Nahongvita! That’s what motivated Hosava Kretzmann this winter to run in the cold and record-breaking snowfall. Skipping runs wasn’t an option because Kretzmann was on his way to the Los Angeles Marathon, and he needed to be ready. The early morning, 10-degree runs through snow-covered paths paid off for Kretzmann, an evaluation associate in the Office of the Vice President for Research, as he came in sixth—and was the first American men’s finisher—in the marathon on March 19. Kretzmann talks to The NAU Review about his top 10 finish, his Olympic goals and what he loves most about his job.
What brought you to NAU?
I came to NAU for the master’s in public health program, which focuses on Indigenous health. After being accepted into the program, I applied and received a graduate research assistantship working with the Institute for Native-serving Educators (INE).
What is your favorite thing about your job?
I currently work as an evaluation associate for the Office of the Vice President for Research (OVPR). A big part of my job is collecting qualitative or quantitative data from undergraduate students who are in STEM fields. The best part of my job is interacting with students, whether through interviews, surveys or focus groups. There is a lot to learn from these students, and the best thing I can do is advocate for them.
Tell me about your experiences training for and running the LA Marathon.
This past winter has been the toughest training I have ever done in Flagstaff. Not only do I run and train alone (not by choice), but I am a full-time employee at NAU. I must run before or after work, usually in the dark for most of the winter, and in the cold. There were multiple times I ran in the snow or on ice this winter. There were even more times when I did not want to run outside for those reasons. Thanks to my fiancée, she kept me accountable.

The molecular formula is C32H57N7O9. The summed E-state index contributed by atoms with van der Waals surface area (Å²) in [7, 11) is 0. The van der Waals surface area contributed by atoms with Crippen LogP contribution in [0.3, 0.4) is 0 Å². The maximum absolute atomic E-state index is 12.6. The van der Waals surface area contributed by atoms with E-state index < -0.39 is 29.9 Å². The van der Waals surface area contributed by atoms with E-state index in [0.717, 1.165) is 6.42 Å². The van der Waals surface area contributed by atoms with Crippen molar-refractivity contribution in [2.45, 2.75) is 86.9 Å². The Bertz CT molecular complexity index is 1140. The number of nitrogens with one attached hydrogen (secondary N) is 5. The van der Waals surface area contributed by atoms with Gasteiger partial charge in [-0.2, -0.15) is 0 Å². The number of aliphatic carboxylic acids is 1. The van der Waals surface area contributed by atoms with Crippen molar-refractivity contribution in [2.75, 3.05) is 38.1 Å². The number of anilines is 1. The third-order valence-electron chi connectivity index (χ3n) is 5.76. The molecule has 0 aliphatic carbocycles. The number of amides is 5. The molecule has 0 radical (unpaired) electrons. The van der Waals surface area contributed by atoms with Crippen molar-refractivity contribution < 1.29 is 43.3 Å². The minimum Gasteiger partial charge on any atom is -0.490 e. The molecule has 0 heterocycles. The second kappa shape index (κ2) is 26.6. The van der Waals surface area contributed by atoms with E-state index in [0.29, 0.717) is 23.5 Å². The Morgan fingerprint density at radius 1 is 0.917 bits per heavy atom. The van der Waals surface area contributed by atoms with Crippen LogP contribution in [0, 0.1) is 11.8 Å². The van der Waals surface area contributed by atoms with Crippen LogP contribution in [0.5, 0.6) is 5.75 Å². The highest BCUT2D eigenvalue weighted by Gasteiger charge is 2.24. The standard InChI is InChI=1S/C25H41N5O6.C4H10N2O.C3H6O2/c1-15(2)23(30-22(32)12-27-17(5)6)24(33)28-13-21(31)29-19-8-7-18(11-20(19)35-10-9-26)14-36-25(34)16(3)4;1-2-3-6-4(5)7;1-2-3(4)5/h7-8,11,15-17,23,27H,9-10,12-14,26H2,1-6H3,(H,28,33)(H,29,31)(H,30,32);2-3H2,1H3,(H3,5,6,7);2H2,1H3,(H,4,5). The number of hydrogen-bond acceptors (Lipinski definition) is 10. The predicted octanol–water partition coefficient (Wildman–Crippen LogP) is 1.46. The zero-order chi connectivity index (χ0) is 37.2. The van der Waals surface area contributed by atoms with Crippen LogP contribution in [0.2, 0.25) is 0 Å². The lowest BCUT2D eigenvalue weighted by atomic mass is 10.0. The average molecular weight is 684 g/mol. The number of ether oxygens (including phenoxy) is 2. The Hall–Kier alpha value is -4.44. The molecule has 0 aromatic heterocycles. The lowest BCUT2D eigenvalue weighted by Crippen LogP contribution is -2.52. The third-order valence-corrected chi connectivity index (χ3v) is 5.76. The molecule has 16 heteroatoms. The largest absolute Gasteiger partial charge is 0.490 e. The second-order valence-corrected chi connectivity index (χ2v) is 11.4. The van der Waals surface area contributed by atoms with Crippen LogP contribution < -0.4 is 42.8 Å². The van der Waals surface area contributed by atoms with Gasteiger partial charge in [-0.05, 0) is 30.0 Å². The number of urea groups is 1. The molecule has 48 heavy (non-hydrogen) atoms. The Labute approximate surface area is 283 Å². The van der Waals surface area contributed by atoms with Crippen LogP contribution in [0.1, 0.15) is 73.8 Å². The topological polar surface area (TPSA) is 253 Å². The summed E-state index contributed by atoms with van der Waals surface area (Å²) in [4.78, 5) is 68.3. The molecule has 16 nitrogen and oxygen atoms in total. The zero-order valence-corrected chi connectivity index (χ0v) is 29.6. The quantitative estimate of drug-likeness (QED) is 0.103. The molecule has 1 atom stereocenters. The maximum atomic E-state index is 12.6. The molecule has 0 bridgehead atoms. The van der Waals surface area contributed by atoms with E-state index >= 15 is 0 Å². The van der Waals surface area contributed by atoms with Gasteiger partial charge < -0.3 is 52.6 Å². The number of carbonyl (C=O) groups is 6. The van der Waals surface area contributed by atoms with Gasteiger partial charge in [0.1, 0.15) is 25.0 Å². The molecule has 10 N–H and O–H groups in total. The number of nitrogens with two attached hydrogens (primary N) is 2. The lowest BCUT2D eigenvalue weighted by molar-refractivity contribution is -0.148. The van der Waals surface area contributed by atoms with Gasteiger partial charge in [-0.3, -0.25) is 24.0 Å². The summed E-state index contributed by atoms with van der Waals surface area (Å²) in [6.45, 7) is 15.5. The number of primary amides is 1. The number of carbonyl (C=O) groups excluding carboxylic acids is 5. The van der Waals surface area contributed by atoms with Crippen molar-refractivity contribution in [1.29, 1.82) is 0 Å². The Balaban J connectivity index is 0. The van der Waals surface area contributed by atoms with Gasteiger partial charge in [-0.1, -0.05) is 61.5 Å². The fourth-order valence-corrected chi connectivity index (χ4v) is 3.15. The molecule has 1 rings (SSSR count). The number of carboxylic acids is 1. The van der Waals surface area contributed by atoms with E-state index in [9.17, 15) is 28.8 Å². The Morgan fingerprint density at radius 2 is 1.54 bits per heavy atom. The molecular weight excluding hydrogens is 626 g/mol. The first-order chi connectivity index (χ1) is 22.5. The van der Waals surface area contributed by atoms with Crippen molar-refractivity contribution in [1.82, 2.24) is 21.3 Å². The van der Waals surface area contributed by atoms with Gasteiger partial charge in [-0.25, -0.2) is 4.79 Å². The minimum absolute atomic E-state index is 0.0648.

As for running the LA Marathon, the course had many hills that I was not expecting. However, I kept my focus and had to say, “Nahongvita!” a few times, which in Hopi means, “Don’t give up!”
What did you want to be when you grew up?
I wanted to be an astronaut; I have always been fascinated by stars and space. However, that quickly changed when I ran my first footrace in middle school and wanted to run in the Olympics.
What have you been most proud of recently?
After my race at the LA Marathon, I received very kind and supportive messages. To all those people, thank you, Kwakwha’, Ahéhee’ and I am forever grateful.
What is your favorite way to spend a day off?
To share a meal with my fiancée, family, clan family and friends.
What are three things on your bucket list?
- Spend the rest of my life with my fiancée
- Travel as much as possible
- Qualify for the 2024 Olympic Trials
What advice do you have for someone else considering a marathon?
There are going to be bad days in training, but getting through those days will make you even stronger than you could imagine. Be bold, stay humble and don’t give up.